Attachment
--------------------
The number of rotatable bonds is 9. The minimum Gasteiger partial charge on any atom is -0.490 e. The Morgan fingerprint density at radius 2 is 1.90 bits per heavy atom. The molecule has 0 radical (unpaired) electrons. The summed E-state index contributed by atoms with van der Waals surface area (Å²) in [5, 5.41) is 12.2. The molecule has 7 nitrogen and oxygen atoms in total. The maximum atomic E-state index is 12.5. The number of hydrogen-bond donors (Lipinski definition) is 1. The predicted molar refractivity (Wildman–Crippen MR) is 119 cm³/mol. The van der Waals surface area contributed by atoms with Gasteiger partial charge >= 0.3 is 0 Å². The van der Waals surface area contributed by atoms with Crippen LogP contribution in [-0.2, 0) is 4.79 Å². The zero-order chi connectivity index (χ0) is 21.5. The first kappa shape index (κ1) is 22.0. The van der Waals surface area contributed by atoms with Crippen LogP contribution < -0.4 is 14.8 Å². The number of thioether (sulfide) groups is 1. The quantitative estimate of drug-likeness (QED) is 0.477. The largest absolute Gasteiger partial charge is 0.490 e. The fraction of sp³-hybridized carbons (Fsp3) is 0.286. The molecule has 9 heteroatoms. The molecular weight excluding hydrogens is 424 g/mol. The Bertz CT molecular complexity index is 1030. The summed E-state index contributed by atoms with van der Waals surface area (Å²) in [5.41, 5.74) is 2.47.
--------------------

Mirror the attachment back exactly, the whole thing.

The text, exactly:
The number of rotatable bonds is 9. The minimum Gasteiger partial charge on any atom is -0.490 e. The Morgan fingerprint density at radius 2 is 1.90 bits per heavy atom. The molecule has 0 radical (unpaired) electrons. The summed E-state index contributed by atoms with van der Waals surface area (Å²) in [5, 5.41) is 12.2. The molecule has 7 nitrogen and oxygen atoms in total. The maximum atomic E-state index is 12.5. The number of hydrogen-bond donors (Lipinski definition) is 1. The predicted molar refractivity (Wildman–Crippen MR) is 119 cm³/mol. The van der Waals surface area contributed by atoms with Gasteiger partial charge >= 0.3 is 0 Å². The van der Waals surface area contributed by atoms with Crippen LogP contribution in [-0.2, 0) is 4.79 Å². The zero-order chi connectivity index (χ0) is 21.5. The first kappa shape index (κ1) is 22.0. The van der Waals surface area contributed by atoms with Crippen LogP contribution < -0.4 is 14.8 Å². The number of thioether (sulfide) groups is 1. The quantitative estimate of drug-likeness (QED) is 0.477. The largest absolute Gasteiger partial charge is 0.490 e. The fraction of sp³-hybridized carbons (Fsp3) is 0.286. The molecule has 9 heteroatoms. The molecular weight excluding hydrogens is 424 g/mol. The Bertz CT molecular complexity index is 1030. The summed E-state index contributed by atoms with van der Waals surface area (Å²) in [5.41, 5.74) is 2.47.